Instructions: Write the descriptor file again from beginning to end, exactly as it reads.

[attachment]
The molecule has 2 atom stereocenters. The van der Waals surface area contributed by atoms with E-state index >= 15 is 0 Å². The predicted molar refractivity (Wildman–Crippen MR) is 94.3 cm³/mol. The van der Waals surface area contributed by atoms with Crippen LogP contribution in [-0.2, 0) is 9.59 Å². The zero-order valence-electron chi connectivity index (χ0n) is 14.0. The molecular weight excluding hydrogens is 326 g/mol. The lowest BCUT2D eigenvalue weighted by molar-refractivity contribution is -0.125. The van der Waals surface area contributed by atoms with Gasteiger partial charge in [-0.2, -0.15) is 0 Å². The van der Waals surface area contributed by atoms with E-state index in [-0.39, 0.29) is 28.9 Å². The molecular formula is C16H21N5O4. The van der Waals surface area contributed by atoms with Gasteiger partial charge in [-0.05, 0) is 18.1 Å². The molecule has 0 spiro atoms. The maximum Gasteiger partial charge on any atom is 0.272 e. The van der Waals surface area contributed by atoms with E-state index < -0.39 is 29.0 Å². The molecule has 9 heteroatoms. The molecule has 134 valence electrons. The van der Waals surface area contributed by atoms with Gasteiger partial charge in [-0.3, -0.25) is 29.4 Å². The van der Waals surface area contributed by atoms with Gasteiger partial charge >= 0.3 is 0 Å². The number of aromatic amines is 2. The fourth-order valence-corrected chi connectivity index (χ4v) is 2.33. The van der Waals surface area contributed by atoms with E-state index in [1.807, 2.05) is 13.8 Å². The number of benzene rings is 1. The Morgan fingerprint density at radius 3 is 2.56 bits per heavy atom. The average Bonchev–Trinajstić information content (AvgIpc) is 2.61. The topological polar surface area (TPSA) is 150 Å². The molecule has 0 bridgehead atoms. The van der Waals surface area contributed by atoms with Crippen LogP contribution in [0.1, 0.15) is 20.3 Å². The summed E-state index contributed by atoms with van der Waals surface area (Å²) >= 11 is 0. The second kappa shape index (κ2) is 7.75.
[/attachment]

The molecule has 2 atom stereocenters. The van der Waals surface area contributed by atoms with E-state index >= 15 is 0 Å². The predicted molar refractivity (Wildman–Crippen MR) is 94.3 cm³/mol. The van der Waals surface area contributed by atoms with Crippen LogP contribution in [-0.2, 0) is 9.59 Å². The zero-order valence-electron chi connectivity index (χ0n) is 14.0. The molecular weight excluding hydrogens is 326 g/mol. The lowest BCUT2D eigenvalue weighted by molar-refractivity contribution is -0.125. The van der Waals surface area contributed by atoms with Gasteiger partial charge in [-0.2, -0.15) is 0 Å². The van der Waals surface area contributed by atoms with E-state index in [-0.39, 0.29) is 28.9 Å². The molecular formula is C16H21N5O4. The van der Waals surface area contributed by atoms with Gasteiger partial charge in [-0.05, 0) is 18.1 Å². The molecule has 0 spiro atoms. The maximum Gasteiger partial charge on any atom is 0.272 e. The van der Waals surface area contributed by atoms with E-state index < -0.39 is 29.0 Å². The molecule has 9 heteroatoms. The molecule has 134 valence electrons. The van der Waals surface area contributed by atoms with Gasteiger partial charge in [-0.3, -0.25) is 29.4 Å². The van der Waals surface area contributed by atoms with Gasteiger partial charge >= 0.3 is 0 Å². The number of aromatic amines is 2. The fourth-order valence-corrected chi connectivity index (χ4v) is 2.33. The van der Waals surface area contributed by atoms with E-state index in [1.807, 2.05) is 13.8 Å². The number of benzene rings is 1. The Morgan fingerprint density at radius 3 is 2.56 bits per heavy atom. The average Bonchev–Trinajstić information content (AvgIpc) is 2.61. The topological polar surface area (TPSA) is 150 Å². The molecule has 0 bridgehead atoms. The van der Waals surface area contributed by atoms with Crippen LogP contribution in [0.1, 0.15) is 20.3 Å². The summed E-state index contributed by atoms with van der Waals surface area (Å²) >= 11 is 0. The second kappa shape index (κ2) is 7.75.